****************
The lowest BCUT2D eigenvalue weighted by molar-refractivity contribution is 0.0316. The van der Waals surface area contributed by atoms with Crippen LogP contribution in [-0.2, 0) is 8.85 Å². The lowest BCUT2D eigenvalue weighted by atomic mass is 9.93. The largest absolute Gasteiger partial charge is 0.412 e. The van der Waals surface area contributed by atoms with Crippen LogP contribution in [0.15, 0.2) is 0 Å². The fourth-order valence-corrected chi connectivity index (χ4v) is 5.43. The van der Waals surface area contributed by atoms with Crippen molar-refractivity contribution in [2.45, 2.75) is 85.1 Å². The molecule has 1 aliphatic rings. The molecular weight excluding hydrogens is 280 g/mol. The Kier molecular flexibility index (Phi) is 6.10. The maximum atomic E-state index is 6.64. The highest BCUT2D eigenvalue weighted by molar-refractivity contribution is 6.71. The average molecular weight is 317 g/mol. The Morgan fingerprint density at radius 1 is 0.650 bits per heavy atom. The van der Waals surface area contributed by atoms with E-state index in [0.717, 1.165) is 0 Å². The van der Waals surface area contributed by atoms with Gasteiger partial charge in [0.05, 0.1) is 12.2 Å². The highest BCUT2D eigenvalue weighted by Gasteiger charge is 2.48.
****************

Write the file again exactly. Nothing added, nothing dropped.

The lowest BCUT2D eigenvalue weighted by molar-refractivity contribution is 0.0316. The van der Waals surface area contributed by atoms with Crippen LogP contribution in [-0.2, 0) is 8.85 Å². The lowest BCUT2D eigenvalue weighted by atomic mass is 9.93. The largest absolute Gasteiger partial charge is 0.412 e. The van der Waals surface area contributed by atoms with Crippen LogP contribution in [0.15, 0.2) is 0 Å². The fourth-order valence-corrected chi connectivity index (χ4v) is 5.43. The van der Waals surface area contributed by atoms with Crippen molar-refractivity contribution in [2.45, 2.75) is 85.1 Å². The molecule has 1 aliphatic rings. The molecular weight excluding hydrogens is 280 g/mol. The Kier molecular flexibility index (Phi) is 6.10. The maximum atomic E-state index is 6.64. The highest BCUT2D eigenvalue weighted by molar-refractivity contribution is 6.71. The average molecular weight is 317 g/mol. The Morgan fingerprint density at radius 1 is 0.650 bits per heavy atom. The van der Waals surface area contributed by atoms with E-state index in [0.717, 1.165) is 0 Å². The van der Waals surface area contributed by atoms with Gasteiger partial charge in [0.05, 0.1) is 12.2 Å². The highest BCUT2D eigenvalue weighted by Gasteiger charge is 2.48.